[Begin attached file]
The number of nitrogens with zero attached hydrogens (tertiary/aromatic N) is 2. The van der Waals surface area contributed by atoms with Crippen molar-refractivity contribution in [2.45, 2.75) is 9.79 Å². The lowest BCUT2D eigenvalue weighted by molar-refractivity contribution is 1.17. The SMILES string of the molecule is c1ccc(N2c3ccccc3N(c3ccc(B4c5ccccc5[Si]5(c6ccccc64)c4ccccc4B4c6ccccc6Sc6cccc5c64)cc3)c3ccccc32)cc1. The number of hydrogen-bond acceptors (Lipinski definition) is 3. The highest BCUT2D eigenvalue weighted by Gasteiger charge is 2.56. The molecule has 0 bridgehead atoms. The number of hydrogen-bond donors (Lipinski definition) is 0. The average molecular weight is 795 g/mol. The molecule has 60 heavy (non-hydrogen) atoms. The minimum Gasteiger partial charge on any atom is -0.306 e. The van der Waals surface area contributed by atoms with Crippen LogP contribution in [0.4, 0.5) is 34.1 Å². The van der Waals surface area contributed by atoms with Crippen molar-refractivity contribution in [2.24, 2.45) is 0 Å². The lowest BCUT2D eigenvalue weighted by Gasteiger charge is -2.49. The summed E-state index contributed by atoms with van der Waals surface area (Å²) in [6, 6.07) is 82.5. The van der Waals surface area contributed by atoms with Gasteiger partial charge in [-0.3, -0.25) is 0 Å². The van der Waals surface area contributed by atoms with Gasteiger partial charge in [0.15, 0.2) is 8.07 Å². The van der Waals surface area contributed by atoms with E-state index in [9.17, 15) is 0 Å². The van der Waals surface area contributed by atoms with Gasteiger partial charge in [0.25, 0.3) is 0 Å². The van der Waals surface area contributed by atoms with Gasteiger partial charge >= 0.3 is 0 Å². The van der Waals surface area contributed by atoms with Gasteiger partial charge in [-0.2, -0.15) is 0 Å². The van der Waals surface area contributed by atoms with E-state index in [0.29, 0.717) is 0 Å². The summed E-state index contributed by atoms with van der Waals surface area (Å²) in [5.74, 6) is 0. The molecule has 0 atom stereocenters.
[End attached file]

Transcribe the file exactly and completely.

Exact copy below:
The number of nitrogens with zero attached hydrogens (tertiary/aromatic N) is 2. The van der Waals surface area contributed by atoms with Crippen molar-refractivity contribution in [2.45, 2.75) is 9.79 Å². The lowest BCUT2D eigenvalue weighted by molar-refractivity contribution is 1.17. The SMILES string of the molecule is c1ccc(N2c3ccccc3N(c3ccc(B4c5ccccc5[Si]5(c6ccccc64)c4ccccc4B4c6ccccc6Sc6cccc5c64)cc3)c3ccccc32)cc1. The number of hydrogen-bond acceptors (Lipinski definition) is 3. The highest BCUT2D eigenvalue weighted by Gasteiger charge is 2.56. The molecule has 0 bridgehead atoms. The number of hydrogen-bond donors (Lipinski definition) is 0. The average molecular weight is 795 g/mol. The molecule has 60 heavy (non-hydrogen) atoms. The minimum Gasteiger partial charge on any atom is -0.306 e. The van der Waals surface area contributed by atoms with Crippen LogP contribution in [0.4, 0.5) is 34.1 Å². The van der Waals surface area contributed by atoms with Crippen molar-refractivity contribution in [2.24, 2.45) is 0 Å². The lowest BCUT2D eigenvalue weighted by Gasteiger charge is -2.49. The summed E-state index contributed by atoms with van der Waals surface area (Å²) in [6, 6.07) is 82.5. The van der Waals surface area contributed by atoms with Gasteiger partial charge in [-0.3, -0.25) is 0 Å². The van der Waals surface area contributed by atoms with Gasteiger partial charge in [0.15, 0.2) is 8.07 Å². The van der Waals surface area contributed by atoms with E-state index in [9.17, 15) is 0 Å². The van der Waals surface area contributed by atoms with Gasteiger partial charge in [0.25, 0.3) is 0 Å². The van der Waals surface area contributed by atoms with Gasteiger partial charge >= 0.3 is 0 Å². The van der Waals surface area contributed by atoms with Gasteiger partial charge in [-0.2, -0.15) is 0 Å². The van der Waals surface area contributed by atoms with E-state index in [0.29, 0.717) is 0 Å². The summed E-state index contributed by atoms with van der Waals surface area (Å²) in [5.74, 6) is 0. The molecule has 0 atom stereocenters.